surfaces may cause the appliance and cart to overturn.
Fuse
When replacing a fuse, heed the following warnings.
WARNING:
Avoid electric shock! Always disconnect all power cables before you change a
fuse.
WARNING:
Avoid product damage! Always use a fuse that has the correct type and rating.
The correct type and rating are indicated on this product.
Grounding This Product (U.S.A. and Canada Only)
Safety Plugs
If this product is equipped with either a three-prong (grounding pin) safety plug or a twoprong (polarized) safety plug, do not defeat the safety purpose of the polarized or
grounding-type plug. Follow these safety guidelines to properly ground this product:

For a 3-prong plug (consists of two blades and a third grounding prong), insert the plug
into a grounded mains, 3-prong outlet.
Note: This plug fits only one way. The grounding prong is provided for your safety. If
you are unable to insert this plug fully into the outlet, contact your electrician to replace
your obsolete outlet.

For a 2-prong plug (consists of one wide blade and one narrow blade), insert the plug
into a polarized mains, 2-prong outlet in which one socket is wider than the other.
Note: If you are unable to insert this plug fully into the outlet, try reversing the plug. The
wide blade is provided for your safety. If the plug still fails to fit, contact an electrician to
replace your obsolete outlet.
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Safety Precautions
Grounding Terminal
If this product is equipped with an external grounding terminal, attach one end of an 18gauge wire (or larger) to the grounding terminal; then, attach the other end of the wire to an
earth ground, such as an equipment rack that is grounded.
20050727 Headend/Rack
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FCC Compliance
FCC Compliance
Where this equipment is subject to U.S.A. FCC and/or Industry Canada rules, the following
statements apply.
United States FCC Compliance
This device has been tested and found to comply with the limits for a Class A digital device,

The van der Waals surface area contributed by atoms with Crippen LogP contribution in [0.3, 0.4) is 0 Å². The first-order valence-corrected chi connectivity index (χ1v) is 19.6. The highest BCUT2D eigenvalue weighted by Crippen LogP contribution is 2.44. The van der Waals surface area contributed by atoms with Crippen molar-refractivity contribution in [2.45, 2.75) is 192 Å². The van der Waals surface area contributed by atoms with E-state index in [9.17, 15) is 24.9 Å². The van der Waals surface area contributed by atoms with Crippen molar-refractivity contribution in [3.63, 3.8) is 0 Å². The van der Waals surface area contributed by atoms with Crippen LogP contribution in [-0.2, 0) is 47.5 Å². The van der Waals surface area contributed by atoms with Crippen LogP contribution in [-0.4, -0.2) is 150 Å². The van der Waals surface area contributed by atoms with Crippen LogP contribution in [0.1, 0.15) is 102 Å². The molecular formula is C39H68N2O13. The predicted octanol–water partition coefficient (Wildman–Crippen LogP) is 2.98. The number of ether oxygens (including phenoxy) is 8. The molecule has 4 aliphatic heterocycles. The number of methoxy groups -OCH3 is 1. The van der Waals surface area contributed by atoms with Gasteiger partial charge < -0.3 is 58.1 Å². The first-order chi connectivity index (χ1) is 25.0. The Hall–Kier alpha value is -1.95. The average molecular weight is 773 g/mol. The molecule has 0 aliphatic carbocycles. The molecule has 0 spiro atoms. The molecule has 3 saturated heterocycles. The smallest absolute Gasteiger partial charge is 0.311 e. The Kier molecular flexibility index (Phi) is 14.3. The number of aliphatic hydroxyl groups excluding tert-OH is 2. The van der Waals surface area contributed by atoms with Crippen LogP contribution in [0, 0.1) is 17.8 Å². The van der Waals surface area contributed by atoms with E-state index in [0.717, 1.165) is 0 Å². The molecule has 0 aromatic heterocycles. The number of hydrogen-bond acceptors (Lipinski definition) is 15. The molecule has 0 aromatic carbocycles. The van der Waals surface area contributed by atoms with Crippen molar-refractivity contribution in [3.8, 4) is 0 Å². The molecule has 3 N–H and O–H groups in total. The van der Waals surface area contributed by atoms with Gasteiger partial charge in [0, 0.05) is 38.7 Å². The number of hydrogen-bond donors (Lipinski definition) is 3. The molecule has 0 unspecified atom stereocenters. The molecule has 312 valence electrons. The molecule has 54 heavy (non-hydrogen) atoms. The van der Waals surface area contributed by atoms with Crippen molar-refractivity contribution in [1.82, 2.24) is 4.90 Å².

pursuant to part 15 of the FCC Rules. These limits are designed to provide reasonable
protection against such interference when this equipment is operated in a commercial
environment.
This equipment generates, uses, and can radiate radio frequency energy, and if not installed
and used in accordance with the instruction manual may cause harmful interference to radio
communications. Operation of this equipment in a residential area is likely to cause harmful
interference, in which case users will be required to correct the interference at their own
expense.
Canada EMI Regulation
This Class A digital apparatus complies with Canadian ICES-003.
Cet appareil numérique de la class A est conforme à la norme NMB-003 du Canada.
20061110 FCC HE
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ix
About This Guide
About This Guide
Introduction
This guide describes the Cisco Model D9485 (DAVIC) Quadrature Phase-Shift
Keying (QPSK) Bridge. The unit may be purchased with redundant AC power
supplies or redundant DC power supplies. This guide provides installation,
operation, and troubleshooting procedures (including routine maintenance), as well
as technical specifications.
Note: In this guide the DAVIC QPSK Modulator/Demodulator Bridge will be
referred to as the QPSK Bridge.
Purpose
This guide provides a detailed specifications and component description for the
QPSK Bridge. After reading this guide, you will be able to successfully install,
operate, and troubleshoot the QPSK Bridge. In addition, you will be able to perform
routine maintenance which will aid in trouble-free operation. This guide also
includes a detailed specifications appendix and component descriptions.
Audience
This guide is written for Digital Broadband Delivery System (DBDS) system
administrators, Digital Network Control System (DNCS) operators, call center
personnel, and system operators who are responsible for installing and operating the
QPSK Bridge. These individuals should have extensive working experience with
cable communications equipment.
Document Version
This is the first formal release of this document.
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1 Chapter 1
Introducing the DAVIC QPSK
Bridge
Introduction
This chapter describes how the QPSK Bridge functions, and how it
functions within the DBDS. This chapter also includes illustrations and
descriptions of the QPSK Bridge front and back panel components.
In This Chapter
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
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System Overview .................................................................................... 2
The QPSK Bridge Communication ....................................................... 6
Front Panel Overview ............................................................................ 7
Back Panel Overview.............................................................................. 9
1